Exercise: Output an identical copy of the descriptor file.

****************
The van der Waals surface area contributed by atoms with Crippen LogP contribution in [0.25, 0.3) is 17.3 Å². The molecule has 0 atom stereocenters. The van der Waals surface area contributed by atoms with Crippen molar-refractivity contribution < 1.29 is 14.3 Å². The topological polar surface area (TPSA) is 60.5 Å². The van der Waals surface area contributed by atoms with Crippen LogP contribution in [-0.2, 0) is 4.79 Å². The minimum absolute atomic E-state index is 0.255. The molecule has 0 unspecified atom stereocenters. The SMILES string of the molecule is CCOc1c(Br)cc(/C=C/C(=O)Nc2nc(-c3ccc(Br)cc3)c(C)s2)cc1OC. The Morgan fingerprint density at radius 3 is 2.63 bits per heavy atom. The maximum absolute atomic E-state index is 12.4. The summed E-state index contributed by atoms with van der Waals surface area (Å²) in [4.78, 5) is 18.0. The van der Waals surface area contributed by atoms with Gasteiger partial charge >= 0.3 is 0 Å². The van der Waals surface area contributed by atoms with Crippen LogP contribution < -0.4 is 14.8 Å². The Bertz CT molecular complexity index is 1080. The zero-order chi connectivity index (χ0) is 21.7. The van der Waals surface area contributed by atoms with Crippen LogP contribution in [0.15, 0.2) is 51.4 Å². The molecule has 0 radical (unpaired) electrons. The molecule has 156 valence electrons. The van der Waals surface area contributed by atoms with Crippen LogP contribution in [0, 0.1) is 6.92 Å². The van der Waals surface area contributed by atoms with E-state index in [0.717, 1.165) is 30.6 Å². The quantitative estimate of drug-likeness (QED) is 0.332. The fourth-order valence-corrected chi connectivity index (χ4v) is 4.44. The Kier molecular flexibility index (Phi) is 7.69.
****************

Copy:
The van der Waals surface area contributed by atoms with Crippen LogP contribution in [0.25, 0.3) is 17.3 Å². The molecule has 0 atom stereocenters. The van der Waals surface area contributed by atoms with Crippen molar-refractivity contribution < 1.29 is 14.3 Å². The topological polar surface area (TPSA) is 60.5 Å². The van der Waals surface area contributed by atoms with Crippen LogP contribution in [-0.2, 0) is 4.79 Å². The minimum absolute atomic E-state index is 0.255. The molecule has 0 unspecified atom stereocenters. The SMILES string of the molecule is CCOc1c(Br)cc(/C=C/C(=O)Nc2nc(-c3ccc(Br)cc3)c(C)s2)cc1OC. The Morgan fingerprint density at radius 3 is 2.63 bits per heavy atom. The maximum absolute atomic E-state index is 12.4. The summed E-state index contributed by atoms with van der Waals surface area (Å²) in [4.78, 5) is 18.0. The van der Waals surface area contributed by atoms with Gasteiger partial charge >= 0.3 is 0 Å². The van der Waals surface area contributed by atoms with Crippen LogP contribution < -0.4 is 14.8 Å². The Bertz CT molecular complexity index is 1080. The zero-order chi connectivity index (χ0) is 21.7. The van der Waals surface area contributed by atoms with Crippen LogP contribution in [0.15, 0.2) is 51.4 Å². The molecule has 0 radical (unpaired) electrons. The molecule has 156 valence electrons. The van der Waals surface area contributed by atoms with Crippen LogP contribution in [0, 0.1) is 6.92 Å². The van der Waals surface area contributed by atoms with E-state index in [0.717, 1.165) is 30.6 Å². The quantitative estimate of drug-likeness (QED) is 0.332. The fourth-order valence-corrected chi connectivity index (χ4v) is 4.44. The Kier molecular flexibility index (Phi) is 7.69.